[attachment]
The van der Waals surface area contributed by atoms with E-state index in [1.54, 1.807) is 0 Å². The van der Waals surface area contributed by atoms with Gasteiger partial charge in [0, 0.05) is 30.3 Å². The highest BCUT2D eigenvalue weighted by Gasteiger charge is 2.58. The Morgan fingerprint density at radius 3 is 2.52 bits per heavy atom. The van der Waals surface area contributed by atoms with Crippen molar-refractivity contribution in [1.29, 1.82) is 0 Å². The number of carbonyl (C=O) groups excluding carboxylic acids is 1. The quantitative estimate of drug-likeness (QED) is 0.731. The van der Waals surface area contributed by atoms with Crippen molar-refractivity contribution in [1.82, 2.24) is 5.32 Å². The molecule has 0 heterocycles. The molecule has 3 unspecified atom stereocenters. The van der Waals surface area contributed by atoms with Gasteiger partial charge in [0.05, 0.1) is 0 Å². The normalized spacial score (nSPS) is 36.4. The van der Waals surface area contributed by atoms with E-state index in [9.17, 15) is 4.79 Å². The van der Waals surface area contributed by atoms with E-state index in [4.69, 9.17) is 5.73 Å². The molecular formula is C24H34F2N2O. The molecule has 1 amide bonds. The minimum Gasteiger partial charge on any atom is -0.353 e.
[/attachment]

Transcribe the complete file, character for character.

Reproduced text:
The van der Waals surface area contributed by atoms with E-state index in [1.54, 1.807) is 0 Å². The van der Waals surface area contributed by atoms with Gasteiger partial charge in [0, 0.05) is 30.3 Å². The highest BCUT2D eigenvalue weighted by Gasteiger charge is 2.58. The Morgan fingerprint density at radius 3 is 2.52 bits per heavy atom. The van der Waals surface area contributed by atoms with Crippen molar-refractivity contribution in [1.29, 1.82) is 0 Å². The number of carbonyl (C=O) groups excluding carboxylic acids is 1. The quantitative estimate of drug-likeness (QED) is 0.731. The van der Waals surface area contributed by atoms with Crippen molar-refractivity contribution in [1.82, 2.24) is 5.32 Å². The molecule has 0 heterocycles. The molecule has 3 unspecified atom stereocenters. The van der Waals surface area contributed by atoms with Gasteiger partial charge in [0.05, 0.1) is 0 Å². The normalized spacial score (nSPS) is 36.4. The van der Waals surface area contributed by atoms with E-state index in [9.17, 15) is 4.79 Å². The van der Waals surface area contributed by atoms with E-state index in [4.69, 9.17) is 5.73 Å². The molecular formula is C24H34F2N2O. The molecule has 1 amide bonds. The minimum Gasteiger partial charge on any atom is -0.353 e.